I'm not sure I understand how $\Omega$ represents the set of world histories. If world histories were to live anywhere, they'd live in the sigma algebra — as collections of events, per the definition. If not, and every element of $\Omega$ truly is a world history, then how can $F$ represent "information about which events occur in which possible world-histories", when each $f \in F$ is made up of atoms from $\Omega$, that is, when every element in $F$ is a collection of world histories? One of these definitions ought to be recast, I believe. It might be most sensible to make $\Omega$ the set of all possible events across all possible histories, that way you can largely keep your other definitions as-is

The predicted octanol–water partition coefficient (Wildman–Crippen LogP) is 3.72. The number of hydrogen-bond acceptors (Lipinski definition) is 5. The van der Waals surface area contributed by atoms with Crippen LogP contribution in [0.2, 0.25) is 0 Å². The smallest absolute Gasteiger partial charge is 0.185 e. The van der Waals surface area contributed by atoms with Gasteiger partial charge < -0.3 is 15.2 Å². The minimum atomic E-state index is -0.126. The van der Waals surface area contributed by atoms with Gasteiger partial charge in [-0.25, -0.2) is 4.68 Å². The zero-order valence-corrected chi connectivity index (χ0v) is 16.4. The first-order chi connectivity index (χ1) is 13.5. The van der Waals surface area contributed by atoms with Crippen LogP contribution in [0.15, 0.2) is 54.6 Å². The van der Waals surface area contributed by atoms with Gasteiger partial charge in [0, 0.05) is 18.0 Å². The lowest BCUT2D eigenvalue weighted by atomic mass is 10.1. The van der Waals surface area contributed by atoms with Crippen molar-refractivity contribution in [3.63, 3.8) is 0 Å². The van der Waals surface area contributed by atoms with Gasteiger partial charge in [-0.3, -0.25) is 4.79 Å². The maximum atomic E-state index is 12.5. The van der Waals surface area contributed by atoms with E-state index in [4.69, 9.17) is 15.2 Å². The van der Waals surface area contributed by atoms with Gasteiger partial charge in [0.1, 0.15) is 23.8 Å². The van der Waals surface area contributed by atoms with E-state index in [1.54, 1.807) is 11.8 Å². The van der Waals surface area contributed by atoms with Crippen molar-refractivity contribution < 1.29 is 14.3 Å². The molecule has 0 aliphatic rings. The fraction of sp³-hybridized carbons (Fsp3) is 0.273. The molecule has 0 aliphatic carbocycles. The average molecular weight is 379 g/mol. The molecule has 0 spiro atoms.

13y

Also, I am not sure the following claim is true: "which assigns a probability to
each element of Ω, with the probabilities summing to 1". It *is* true that every
sigma algebra must contain $\Omega$, and typically $P(\Omega)=1$. But P acts on
$F$, not $\Omega$, and of course not every atom in $\Omega$ must occur in $F$.
Since you preface with the claim that you write this partly as an exercise to
check understanding of the underlying ideas, I would kindly suggest considering
a read-through of chapter 2 of Pollard's excellent "User's Guide to Measure
Theoretic Probability". It might clear up some of these matters

Also, I am not sure the following claim is true: "which assigns a probability to each element of Ω, with the probabilities summing to 1". It *is* true that every sigma algebra must contain $\Omega$, and typically $P(\Omega)=1$. But P acts on $F$, not $\Omega$, and of course not every atom in $\Omega$ must occur in $F$. Since you preface with the claim that you write this partly as an exercise to check understanding of the underlying ideas, I would kindly suggest considering a read-through of chapter 2 of Pollard's excellent "User's Guide to Measure Theoretic Probability". It might clear up some of these matters